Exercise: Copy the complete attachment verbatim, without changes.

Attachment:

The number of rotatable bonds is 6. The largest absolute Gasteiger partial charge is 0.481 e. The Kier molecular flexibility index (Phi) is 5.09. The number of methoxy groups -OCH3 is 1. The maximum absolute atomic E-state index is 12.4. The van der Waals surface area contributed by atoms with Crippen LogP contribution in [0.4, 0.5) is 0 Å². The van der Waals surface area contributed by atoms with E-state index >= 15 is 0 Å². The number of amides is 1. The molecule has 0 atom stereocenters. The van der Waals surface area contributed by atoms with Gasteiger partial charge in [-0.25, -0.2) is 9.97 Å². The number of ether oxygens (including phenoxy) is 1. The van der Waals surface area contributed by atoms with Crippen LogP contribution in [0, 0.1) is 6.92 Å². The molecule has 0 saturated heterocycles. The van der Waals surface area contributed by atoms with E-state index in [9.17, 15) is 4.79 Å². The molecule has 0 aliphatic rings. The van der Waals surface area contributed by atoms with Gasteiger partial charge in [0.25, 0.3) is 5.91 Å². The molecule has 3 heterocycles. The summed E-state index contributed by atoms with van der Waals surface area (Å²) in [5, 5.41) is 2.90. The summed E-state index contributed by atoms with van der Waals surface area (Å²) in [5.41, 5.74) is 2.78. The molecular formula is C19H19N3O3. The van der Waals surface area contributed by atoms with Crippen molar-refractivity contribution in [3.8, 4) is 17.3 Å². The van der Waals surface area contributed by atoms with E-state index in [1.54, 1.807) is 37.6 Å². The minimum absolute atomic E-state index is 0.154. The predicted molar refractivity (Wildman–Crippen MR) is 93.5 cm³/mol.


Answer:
The number of rotatable bonds is 6. The largest absolute Gasteiger partial charge is 0.481 e. The Kier molecular flexibility index (Phi) is 5.09. The number of methoxy groups -OCH3 is 1. The maximum absolute atomic E-state index is 12.4. The van der Waals surface area contributed by atoms with Crippen LogP contribution in [0.4, 0.5) is 0 Å². The van der Waals surface area contributed by atoms with E-state index >= 15 is 0 Å². The number of amides is 1. The molecule has 0 atom stereocenters. The van der Waals surface area contributed by atoms with Gasteiger partial charge in [-0.25, -0.2) is 9.97 Å². The number of ether oxygens (including phenoxy) is 1. The van der Waals surface area contributed by atoms with Crippen LogP contribution in [0, 0.1) is 6.92 Å². The molecule has 0 saturated heterocycles. The van der Waals surface area contributed by atoms with E-state index in [9.17, 15) is 4.79 Å². The molecule has 0 aliphatic rings. The van der Waals surface area contributed by atoms with Gasteiger partial charge in [0.25, 0.3) is 5.91 Å². The molecule has 3 heterocycles. The summed E-state index contributed by atoms with van der Waals surface area (Å²) in [5, 5.41) is 2.90. The summed E-state index contributed by atoms with van der Waals surface area (Å²) in [5.41, 5.74) is 2.78. The molecular formula is C19H19N3O3. The van der Waals surface area contributed by atoms with Crippen molar-refractivity contribution in [3.8, 4) is 17.3 Å². The van der Waals surface area contributed by atoms with E-state index in [1.54, 1.807) is 37.6 Å². The minimum absolute atomic E-state index is 0.154. The predicted molar refractivity (Wildman–Crippen MR) is 93.5 cm³/mol.